Four or five women still lay on the grass strip where the troopers had
knocked them down. Two troopers passed among them and ordered them to get
up and join the others. The women lay still.
The two men then set off another barrage of tear gas and the women
struggled to their feet, blinded and gasping, and limped across the road.
One was Mrs. Amelia Boynton, one of the Selma leaders of the Negro
movement. She was treated later at the hospital.
Lloyd Russell of Atlanta, a white photographer who had stayed at the
other end of the bridge, said he saw at least four carloads of possemen
overtake the marchers as they re-entered Broad Street. He said the
possemen jumped from the cars and began beating the Negroes with
Two other witnesses said they saw possemen using whips on the fleeing
Negroes as they recrossed the bridge.
The other newsmen were finally allowed to follow the retreat.
Ron Gibson, a reporter for The Birmingham News, reached Browns Chapel
ahead of the other newsmen. He said later that he had seen Sheriff Clark
lead a charge with about half a dozen possemen to try to force the Negroes
from Sylvan Street into the church.
Mr. Gibson said the Negroes fell back momentarily, then surged forward
and began throwing bricks and bottles. He said the officers had to retreat
until reinforcements arrived. One posseman was cut under the eye with a
brick, he said.
Mr. Gibson said that Wilson Baker, Selma's Commissioner of Public
Safety, intervened and persuaded the Negroes to enter the church. He said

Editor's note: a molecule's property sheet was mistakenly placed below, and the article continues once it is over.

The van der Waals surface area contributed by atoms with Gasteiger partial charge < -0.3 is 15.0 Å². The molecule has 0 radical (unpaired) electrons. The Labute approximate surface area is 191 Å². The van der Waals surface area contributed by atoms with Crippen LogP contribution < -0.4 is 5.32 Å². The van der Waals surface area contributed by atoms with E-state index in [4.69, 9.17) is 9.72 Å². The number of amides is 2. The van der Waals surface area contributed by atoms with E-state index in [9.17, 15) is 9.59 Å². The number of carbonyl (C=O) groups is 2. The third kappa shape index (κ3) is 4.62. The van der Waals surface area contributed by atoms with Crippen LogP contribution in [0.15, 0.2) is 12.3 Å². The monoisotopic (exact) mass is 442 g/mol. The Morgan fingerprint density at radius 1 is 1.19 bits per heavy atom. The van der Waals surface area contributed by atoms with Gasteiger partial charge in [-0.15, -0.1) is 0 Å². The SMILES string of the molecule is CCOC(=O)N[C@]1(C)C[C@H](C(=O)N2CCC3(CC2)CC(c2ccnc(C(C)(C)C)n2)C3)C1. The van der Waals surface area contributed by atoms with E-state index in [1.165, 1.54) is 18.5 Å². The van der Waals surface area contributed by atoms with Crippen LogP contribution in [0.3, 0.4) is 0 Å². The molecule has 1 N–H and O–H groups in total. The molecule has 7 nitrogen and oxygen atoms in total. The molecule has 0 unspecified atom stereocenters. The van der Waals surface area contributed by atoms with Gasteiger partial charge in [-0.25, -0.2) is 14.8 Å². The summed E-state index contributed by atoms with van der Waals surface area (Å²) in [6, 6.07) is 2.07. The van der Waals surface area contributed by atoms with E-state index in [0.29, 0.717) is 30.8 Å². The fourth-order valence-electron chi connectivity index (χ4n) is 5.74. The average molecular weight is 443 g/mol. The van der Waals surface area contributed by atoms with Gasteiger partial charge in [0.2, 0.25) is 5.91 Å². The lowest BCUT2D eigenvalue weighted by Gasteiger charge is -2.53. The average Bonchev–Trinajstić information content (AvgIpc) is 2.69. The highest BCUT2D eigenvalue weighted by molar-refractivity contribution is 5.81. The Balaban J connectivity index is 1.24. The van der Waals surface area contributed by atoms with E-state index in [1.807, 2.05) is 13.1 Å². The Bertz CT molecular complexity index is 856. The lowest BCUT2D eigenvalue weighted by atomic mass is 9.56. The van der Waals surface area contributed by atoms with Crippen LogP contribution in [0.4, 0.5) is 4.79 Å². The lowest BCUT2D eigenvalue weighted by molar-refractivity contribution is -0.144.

Captain Baker held back Sheriff Clark and his possemen, who were
regrouping for another assault.
Mr. Gibson said that Sheriff Clark was struck on the face by a piece of
brick but was not injured.
When the other newsmen arrived, more than 100 possemen were packed into
Sylvan Street a block from the church. They were joined shortly by the troopers, who had been called back to regroup after turning back the
The ground floor of the two-story patronage next to the church was
turned into an emergency hospital for an hour and a half.
Negroes lay on the floors and chairs, many weeping and moaning. A girl
in red slacks was carried from the house screaming. Mrs. Boynton lay
semiconscious on a table. Doctors and nurses threaded feverishly through
the crowd administering first aid and daubing a solution of water and
baking soda on the eyes of those who had been in the worst of the gas.
From the hospital came a report that the victims had suffered fractures
of ribs, heads, arms and legs, in addition to cuts and bruises.
Hundreds of Negroes, including many who had not been on the march,
milled angrily in front of the church.
An old Negro who had just heard that officers had beaten a Negro on his
own porch said to a friend, "I wish the bastard would try to come in
The Negro leaders worked through the crowd urging calm and nonviolence.
At the end of the street the possemen and troopers could be seen
grouping into a formation. The officers left after an hour, and tonight
the Negroes emerged from their houses and poured into Browns Chapel for a
At the meeting Mr. Williams, who was not injured, told the 700 Negroes
present about the plans for the Tuesday march.
"I fought in World War II," Mr. Williams said, "and I
once was captured by the German army, and I want to tell you that the
Germans never were as inhuman as the state troopers of Alabama."